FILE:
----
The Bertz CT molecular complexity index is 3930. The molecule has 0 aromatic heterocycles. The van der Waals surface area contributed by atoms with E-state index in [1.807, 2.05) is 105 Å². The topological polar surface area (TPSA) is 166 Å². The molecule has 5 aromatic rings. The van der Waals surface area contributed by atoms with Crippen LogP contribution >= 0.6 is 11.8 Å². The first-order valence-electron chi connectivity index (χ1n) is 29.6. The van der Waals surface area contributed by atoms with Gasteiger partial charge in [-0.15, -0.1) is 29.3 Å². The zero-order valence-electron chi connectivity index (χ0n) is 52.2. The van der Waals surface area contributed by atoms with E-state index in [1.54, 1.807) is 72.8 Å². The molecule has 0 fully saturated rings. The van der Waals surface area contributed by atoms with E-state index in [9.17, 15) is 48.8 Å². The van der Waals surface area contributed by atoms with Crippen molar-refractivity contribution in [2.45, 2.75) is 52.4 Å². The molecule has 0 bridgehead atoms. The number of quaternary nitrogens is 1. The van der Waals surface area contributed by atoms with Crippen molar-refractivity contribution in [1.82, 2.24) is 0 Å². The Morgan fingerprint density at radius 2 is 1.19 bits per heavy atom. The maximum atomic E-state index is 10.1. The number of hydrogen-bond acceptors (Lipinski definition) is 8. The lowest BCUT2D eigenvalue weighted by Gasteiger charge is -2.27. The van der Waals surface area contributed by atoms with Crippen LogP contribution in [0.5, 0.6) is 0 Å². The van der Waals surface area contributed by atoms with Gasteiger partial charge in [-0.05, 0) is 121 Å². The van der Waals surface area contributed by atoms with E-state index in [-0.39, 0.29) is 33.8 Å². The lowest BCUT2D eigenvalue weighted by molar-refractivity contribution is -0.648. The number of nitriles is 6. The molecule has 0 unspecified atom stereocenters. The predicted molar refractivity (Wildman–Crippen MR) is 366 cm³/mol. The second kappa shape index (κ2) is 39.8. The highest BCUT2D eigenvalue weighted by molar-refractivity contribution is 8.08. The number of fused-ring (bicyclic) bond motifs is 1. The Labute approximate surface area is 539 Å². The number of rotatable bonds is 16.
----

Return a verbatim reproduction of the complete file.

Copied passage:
The Bertz CT molecular complexity index is 3930. The molecule has 0 aromatic heterocycles. The van der Waals surface area contributed by atoms with E-state index in [1.807, 2.05) is 105 Å². The topological polar surface area (TPSA) is 166 Å². The molecule has 5 aromatic rings. The van der Waals surface area contributed by atoms with Crippen LogP contribution >= 0.6 is 11.8 Å². The first-order valence-electron chi connectivity index (χ1n) is 29.6. The van der Waals surface area contributed by atoms with Gasteiger partial charge in [-0.15, -0.1) is 29.3 Å². The zero-order valence-electron chi connectivity index (χ0n) is 52.2. The van der Waals surface area contributed by atoms with E-state index in [1.54, 1.807) is 72.8 Å². The molecule has 0 fully saturated rings. The van der Waals surface area contributed by atoms with E-state index in [9.17, 15) is 48.8 Å². The van der Waals surface area contributed by atoms with Crippen molar-refractivity contribution in [2.45, 2.75) is 52.4 Å². The molecule has 0 bridgehead atoms. The number of quaternary nitrogens is 1. The van der Waals surface area contributed by atoms with Crippen molar-refractivity contribution in [1.82, 2.24) is 0 Å². The Morgan fingerprint density at radius 2 is 1.19 bits per heavy atom. The maximum atomic E-state index is 10.1. The number of hydrogen-bond acceptors (Lipinski definition) is 8. The lowest BCUT2D eigenvalue weighted by Gasteiger charge is -2.27. The van der Waals surface area contributed by atoms with Crippen LogP contribution in [0.5, 0.6) is 0 Å². The van der Waals surface area contributed by atoms with Gasteiger partial charge in [-0.05, 0) is 121 Å². The van der Waals surface area contributed by atoms with E-state index in [-0.39, 0.29) is 33.8 Å². The lowest BCUT2D eigenvalue weighted by molar-refractivity contribution is -0.648. The number of nitriles is 6. The molecule has 0 unspecified atom stereocenters. The predicted molar refractivity (Wildman–Crippen MR) is 366 cm³/mol. The second kappa shape index (κ2) is 39.8. The highest BCUT2D eigenvalue weighted by molar-refractivity contribution is 8.08. The number of fused-ring (bicyclic) bond motifs is 1. The Labute approximate surface area is 539 Å². The number of rotatable bonds is 16.